William was a 3rd year MChem student at the University of York and had come home for the Easter holidays when he died suddenly and without warning in his sleep on 7th April 2011 aged 21. His family and friends are utterly devastated. We have lost a loving son, brother and our best friend and the world has lost a gifted scientist. Although he didn’t sit his final exams, the University of York has awarded William a posthumous BSc in chemistry in recognition of his hard work and his potential.William was an intelligent, generous, kind-hearted young man and we will always be immensely proud of him. His slightly eccentric traits endeared him to everyone who met him and it is a cruel irony that the chemical and electrical make-up of his brain which gave Will his unique personality would lead to this untimely tragedy.

In his last few days, Will had spent his time revising for his final exams, fixing a neighbour’s computer, playing computer games and learning to play the ukulele he had just bought to add to his collection of musical instruments. At midnight I asked him not to stay up too late playing computer games. That was the last thing I said to him. He usually slept in late and when his father took up a coffee for him at lunchtime, it was obvious that he had had a seizure and passed away much earlier in the night. It was a horror no parent should ever see.

Will had his first seizure at 18, one night just before he went off to University. We saw the doctor immediately and following a normal MRI scan it was thought to be a one-off incident caused by over-excitement about the prospect of going to University. After 16 months he had another seizure at night and we discussed medication with the consultant who advised us that the seizures were so infrequent that in his opinion medication was not necessary at that time. Will refused to accept that he had epilepsy at all, or that it was a serious and potentially life-threatening condition. Neither did we really understand, although the very rare possibility of SUDEP (Sudden Unexpected Death from Epilepsy) was mentioned at one meeting. Will had another seizure about 10 months before be died but the consultant still ‘signed him off’. Will took this to mean that he was ‘cured’ but agreed that if he had one more seizure he would start medication even though we all knew there was no guarantee this would prevent seizures in the future. The next seizure resulted in his death.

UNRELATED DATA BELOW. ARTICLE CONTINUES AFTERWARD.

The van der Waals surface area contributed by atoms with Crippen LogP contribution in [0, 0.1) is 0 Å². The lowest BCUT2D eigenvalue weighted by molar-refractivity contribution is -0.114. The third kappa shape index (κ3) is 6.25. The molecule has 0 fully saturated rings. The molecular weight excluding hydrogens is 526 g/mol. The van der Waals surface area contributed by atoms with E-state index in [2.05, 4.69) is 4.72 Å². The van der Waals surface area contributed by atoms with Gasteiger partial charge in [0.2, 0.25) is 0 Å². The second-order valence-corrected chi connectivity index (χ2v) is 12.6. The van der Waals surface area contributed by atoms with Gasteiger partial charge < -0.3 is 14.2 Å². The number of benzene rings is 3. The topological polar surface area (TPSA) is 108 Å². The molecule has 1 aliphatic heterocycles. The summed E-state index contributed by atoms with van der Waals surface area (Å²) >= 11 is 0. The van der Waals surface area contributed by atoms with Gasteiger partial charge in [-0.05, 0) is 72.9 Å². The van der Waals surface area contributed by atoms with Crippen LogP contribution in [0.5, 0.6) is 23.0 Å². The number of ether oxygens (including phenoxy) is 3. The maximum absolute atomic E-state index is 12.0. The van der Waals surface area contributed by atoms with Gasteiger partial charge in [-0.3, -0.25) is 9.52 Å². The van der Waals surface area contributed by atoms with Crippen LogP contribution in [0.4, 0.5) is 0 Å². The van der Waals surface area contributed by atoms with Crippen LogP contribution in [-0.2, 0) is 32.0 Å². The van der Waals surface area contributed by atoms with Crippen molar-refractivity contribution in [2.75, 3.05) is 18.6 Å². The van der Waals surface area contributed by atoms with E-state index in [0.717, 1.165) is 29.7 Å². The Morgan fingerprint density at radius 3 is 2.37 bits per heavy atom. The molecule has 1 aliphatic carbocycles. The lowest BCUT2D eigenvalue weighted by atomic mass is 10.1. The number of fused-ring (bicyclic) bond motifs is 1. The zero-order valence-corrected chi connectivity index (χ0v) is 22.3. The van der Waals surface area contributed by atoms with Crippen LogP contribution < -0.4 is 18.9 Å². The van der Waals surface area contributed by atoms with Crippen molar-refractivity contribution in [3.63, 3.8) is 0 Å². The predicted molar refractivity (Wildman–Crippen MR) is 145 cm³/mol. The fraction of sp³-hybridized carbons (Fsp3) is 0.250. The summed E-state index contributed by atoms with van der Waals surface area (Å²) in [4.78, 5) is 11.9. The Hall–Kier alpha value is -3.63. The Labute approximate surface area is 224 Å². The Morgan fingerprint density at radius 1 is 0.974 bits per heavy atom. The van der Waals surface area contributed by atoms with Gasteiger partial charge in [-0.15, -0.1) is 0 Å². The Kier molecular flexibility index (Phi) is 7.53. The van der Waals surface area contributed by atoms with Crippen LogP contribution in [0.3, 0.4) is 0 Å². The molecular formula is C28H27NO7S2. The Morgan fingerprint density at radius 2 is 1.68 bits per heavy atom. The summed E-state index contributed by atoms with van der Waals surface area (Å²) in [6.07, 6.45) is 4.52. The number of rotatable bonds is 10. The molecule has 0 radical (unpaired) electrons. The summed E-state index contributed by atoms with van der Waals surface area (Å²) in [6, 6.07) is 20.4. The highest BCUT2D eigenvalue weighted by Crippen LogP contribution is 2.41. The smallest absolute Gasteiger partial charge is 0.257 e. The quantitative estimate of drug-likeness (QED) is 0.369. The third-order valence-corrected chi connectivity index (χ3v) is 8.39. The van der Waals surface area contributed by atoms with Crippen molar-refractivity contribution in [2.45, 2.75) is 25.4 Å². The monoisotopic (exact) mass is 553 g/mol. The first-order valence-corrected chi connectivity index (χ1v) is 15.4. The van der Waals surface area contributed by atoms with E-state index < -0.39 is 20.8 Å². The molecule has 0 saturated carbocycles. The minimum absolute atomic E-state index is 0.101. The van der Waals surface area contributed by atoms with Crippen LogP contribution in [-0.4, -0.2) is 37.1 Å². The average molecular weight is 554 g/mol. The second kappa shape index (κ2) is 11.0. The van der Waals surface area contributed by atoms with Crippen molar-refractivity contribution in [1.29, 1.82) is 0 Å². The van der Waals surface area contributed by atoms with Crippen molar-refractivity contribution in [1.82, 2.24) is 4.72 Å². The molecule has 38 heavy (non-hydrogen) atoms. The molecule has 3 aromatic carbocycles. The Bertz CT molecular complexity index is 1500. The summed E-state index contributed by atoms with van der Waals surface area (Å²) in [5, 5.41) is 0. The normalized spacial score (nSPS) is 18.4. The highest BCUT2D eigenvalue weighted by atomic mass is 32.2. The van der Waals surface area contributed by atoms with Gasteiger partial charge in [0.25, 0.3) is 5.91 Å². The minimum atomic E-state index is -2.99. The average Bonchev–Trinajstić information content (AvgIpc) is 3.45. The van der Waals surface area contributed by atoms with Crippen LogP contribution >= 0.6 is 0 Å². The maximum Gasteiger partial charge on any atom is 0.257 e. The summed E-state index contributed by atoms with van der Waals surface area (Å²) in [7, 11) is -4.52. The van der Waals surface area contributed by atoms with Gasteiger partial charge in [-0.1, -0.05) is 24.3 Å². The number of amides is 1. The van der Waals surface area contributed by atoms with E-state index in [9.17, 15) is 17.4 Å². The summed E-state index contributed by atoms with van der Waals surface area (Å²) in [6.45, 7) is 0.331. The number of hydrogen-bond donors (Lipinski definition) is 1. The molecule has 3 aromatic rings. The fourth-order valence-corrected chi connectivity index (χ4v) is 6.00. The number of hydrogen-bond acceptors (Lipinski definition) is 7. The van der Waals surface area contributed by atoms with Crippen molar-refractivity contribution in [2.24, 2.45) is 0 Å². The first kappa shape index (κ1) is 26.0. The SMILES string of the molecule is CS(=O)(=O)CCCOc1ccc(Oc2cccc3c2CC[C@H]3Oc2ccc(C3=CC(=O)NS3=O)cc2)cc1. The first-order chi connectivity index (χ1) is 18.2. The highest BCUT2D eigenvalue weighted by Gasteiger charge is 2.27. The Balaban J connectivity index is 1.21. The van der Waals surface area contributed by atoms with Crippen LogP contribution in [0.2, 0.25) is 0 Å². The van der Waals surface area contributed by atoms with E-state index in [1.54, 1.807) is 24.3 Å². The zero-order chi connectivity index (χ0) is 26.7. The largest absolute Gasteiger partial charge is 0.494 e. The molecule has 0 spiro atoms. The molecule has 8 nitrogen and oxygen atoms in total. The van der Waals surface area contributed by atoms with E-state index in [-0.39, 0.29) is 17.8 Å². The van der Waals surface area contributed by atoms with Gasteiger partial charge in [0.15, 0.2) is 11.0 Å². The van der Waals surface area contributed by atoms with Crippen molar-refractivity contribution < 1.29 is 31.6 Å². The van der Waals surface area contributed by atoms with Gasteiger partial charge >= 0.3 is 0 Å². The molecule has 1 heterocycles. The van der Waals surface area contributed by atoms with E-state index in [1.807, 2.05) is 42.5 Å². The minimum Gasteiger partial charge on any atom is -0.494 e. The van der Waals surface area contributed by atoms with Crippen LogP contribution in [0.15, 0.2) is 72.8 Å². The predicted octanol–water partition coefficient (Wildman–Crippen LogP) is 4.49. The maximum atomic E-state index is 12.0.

William was a brilliant scientist so we felt that Epilepsy Research UK was the right charity to set up a Memorial Fund in his name. The work of Epilepsy Research UK is focused on researching into the causes and treatment of epilepsy, with the aim of achieving better understanding of the causes, identifying new means to control the condition, improving the treatment and quality of life of those with epilepsy, and perhaps ultimately to find a cure. It is the only national charity dedicated to funding independent epilepsy research.

Thank you for your support.

– Imelda and Michael Kay, and Will’s brother Christopher, May 2011